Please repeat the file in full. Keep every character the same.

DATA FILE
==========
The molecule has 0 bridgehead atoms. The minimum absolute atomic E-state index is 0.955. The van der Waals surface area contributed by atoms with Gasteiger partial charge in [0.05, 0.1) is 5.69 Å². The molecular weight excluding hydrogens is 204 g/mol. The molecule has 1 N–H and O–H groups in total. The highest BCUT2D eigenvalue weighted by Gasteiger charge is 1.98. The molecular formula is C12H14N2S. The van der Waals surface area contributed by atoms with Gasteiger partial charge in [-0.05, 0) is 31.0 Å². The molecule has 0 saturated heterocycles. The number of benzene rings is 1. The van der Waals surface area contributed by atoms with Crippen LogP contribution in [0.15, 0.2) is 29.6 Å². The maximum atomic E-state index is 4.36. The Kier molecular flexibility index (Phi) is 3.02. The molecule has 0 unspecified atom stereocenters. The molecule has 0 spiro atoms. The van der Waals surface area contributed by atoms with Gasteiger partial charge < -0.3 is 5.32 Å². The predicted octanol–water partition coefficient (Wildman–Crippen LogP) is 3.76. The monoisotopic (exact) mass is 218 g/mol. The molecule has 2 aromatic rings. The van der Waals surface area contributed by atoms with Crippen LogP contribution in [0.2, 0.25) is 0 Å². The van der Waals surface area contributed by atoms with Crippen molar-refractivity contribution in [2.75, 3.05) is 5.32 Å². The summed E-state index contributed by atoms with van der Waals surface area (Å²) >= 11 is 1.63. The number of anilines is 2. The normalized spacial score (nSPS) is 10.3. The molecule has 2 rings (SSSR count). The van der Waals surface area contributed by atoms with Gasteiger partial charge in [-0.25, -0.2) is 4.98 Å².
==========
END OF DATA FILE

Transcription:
The molecule has 0 bridgehead atoms. The minimum absolute atomic E-state index is 0.955. The van der Waals surface area contributed by atoms with Gasteiger partial charge in [0.05, 0.1) is 5.69 Å². The molecular weight excluding hydrogens is 204 g/mol. The molecule has 1 N–H and O–H groups in total. The highest BCUT2D eigenvalue weighted by Gasteiger charge is 1.98. The molecular formula is C12H14N2S. The van der Waals surface area contributed by atoms with Gasteiger partial charge in [-0.05, 0) is 31.0 Å². The molecule has 0 saturated heterocycles. The number of benzene rings is 1. The van der Waals surface area contributed by atoms with Crippen LogP contribution in [0.15, 0.2) is 29.6 Å². The maximum atomic E-state index is 4.36. The Kier molecular flexibility index (Phi) is 3.02. The molecule has 0 unspecified atom stereocenters. The molecule has 0 spiro atoms. The van der Waals surface area contributed by atoms with Gasteiger partial charge < -0.3 is 5.32 Å². The predicted octanol–water partition coefficient (Wildman–Crippen LogP) is 3.76. The monoisotopic (exact) mass is 218 g/mol. The molecule has 2 aromatic rings. The van der Waals surface area contributed by atoms with Crippen LogP contribution in [0.2, 0.25) is 0 Å². The van der Waals surface area contributed by atoms with Crippen molar-refractivity contribution in [2.75, 3.05) is 5.32 Å². The summed E-state index contributed by atoms with van der Waals surface area (Å²) >= 11 is 1.63. The number of anilines is 2. The normalized spacial score (nSPS) is 10.3. The molecule has 2 rings (SSSR count). The van der Waals surface area contributed by atoms with Gasteiger partial charge in [-0.25, -0.2) is 4.98 Å².